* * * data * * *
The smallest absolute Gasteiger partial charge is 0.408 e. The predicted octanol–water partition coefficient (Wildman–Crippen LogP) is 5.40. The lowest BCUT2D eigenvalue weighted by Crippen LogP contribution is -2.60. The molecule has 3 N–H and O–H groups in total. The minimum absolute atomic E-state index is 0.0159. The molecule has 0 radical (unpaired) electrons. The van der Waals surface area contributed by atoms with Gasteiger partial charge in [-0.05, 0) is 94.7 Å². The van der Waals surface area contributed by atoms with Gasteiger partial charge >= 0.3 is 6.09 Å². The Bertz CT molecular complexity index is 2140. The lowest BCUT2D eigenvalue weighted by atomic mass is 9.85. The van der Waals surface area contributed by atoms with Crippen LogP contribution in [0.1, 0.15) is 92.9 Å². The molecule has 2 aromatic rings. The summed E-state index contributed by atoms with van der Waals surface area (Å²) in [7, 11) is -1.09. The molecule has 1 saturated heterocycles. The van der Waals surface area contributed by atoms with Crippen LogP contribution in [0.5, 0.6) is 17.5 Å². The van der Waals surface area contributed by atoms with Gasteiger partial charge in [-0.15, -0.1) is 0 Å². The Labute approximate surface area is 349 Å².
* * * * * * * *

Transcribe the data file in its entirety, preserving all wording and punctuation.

The smallest absolute Gasteiger partial charge is 0.408 e. The predicted octanol–water partition coefficient (Wildman–Crippen LogP) is 5.40. The lowest BCUT2D eigenvalue weighted by Crippen LogP contribution is -2.60. The molecule has 3 N–H and O–H groups in total. The minimum absolute atomic E-state index is 0.0159. The molecule has 0 radical (unpaired) electrons. The van der Waals surface area contributed by atoms with Gasteiger partial charge in [-0.05, 0) is 94.7 Å². The van der Waals surface area contributed by atoms with Gasteiger partial charge >= 0.3 is 6.09 Å². The Bertz CT molecular complexity index is 2140. The lowest BCUT2D eigenvalue weighted by atomic mass is 9.85. The van der Waals surface area contributed by atoms with Crippen LogP contribution in [0.1, 0.15) is 92.9 Å². The molecule has 2 aromatic rings. The summed E-state index contributed by atoms with van der Waals surface area (Å²) in [7, 11) is -1.09. The molecule has 1 saturated heterocycles. The van der Waals surface area contributed by atoms with Crippen LogP contribution in [0.5, 0.6) is 17.5 Å². The van der Waals surface area contributed by atoms with Gasteiger partial charge in [-0.15, -0.1) is 0 Å². The Labute approximate surface area is 349 Å².